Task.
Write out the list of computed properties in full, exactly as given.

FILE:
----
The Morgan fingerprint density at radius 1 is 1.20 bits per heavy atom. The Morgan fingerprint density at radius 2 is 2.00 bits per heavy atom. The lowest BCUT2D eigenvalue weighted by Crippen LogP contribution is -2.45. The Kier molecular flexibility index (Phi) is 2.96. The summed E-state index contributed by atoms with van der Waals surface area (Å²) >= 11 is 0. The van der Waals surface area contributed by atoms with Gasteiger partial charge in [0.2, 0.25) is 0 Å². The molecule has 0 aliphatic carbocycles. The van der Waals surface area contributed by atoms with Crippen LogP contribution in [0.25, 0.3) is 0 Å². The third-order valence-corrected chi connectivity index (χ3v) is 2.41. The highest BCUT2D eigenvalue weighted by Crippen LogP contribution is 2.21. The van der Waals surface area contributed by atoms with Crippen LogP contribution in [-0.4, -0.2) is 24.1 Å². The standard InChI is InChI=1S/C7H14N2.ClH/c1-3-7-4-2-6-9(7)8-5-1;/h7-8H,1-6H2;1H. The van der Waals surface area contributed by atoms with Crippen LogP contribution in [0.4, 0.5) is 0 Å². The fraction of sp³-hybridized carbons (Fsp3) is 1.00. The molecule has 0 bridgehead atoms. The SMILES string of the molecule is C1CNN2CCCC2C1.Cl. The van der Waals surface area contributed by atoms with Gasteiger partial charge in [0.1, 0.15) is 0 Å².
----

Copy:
The Morgan fingerprint density at radius 1 is 1.20 bits per heavy atom. The Morgan fingerprint density at radius 2 is 2.00 bits per heavy atom. The lowest BCUT2D eigenvalue weighted by Crippen LogP contribution is -2.45. The Kier molecular flexibility index (Phi) is 2.96. The summed E-state index contributed by atoms with van der Waals surface area (Å²) >= 11 is 0. The van der Waals surface area contributed by atoms with Gasteiger partial charge in [0.2, 0.25) is 0 Å². The molecule has 0 aliphatic carbocycles. The van der Waals surface area contributed by atoms with Crippen LogP contribution in [0.25, 0.3) is 0 Å². The third-order valence-corrected chi connectivity index (χ3v) is 2.41. The highest BCUT2D eigenvalue weighted by Crippen LogP contribution is 2.21. The van der Waals surface area contributed by atoms with Crippen LogP contribution in [-0.4, -0.2) is 24.1 Å². The standard InChI is InChI=1S/C7H14N2.ClH/c1-3-7-4-2-6-9(7)8-5-1;/h7-8H,1-6H2;1H. The van der Waals surface area contributed by atoms with Crippen LogP contribution in [0.4, 0.5) is 0 Å². The fraction of sp³-hybridized carbons (Fsp3) is 1.00. The molecule has 0 bridgehead atoms. The SMILES string of the molecule is C1CNN2CCCC2C1.Cl. The van der Waals surface area contributed by atoms with Gasteiger partial charge in [0.1, 0.15) is 0 Å².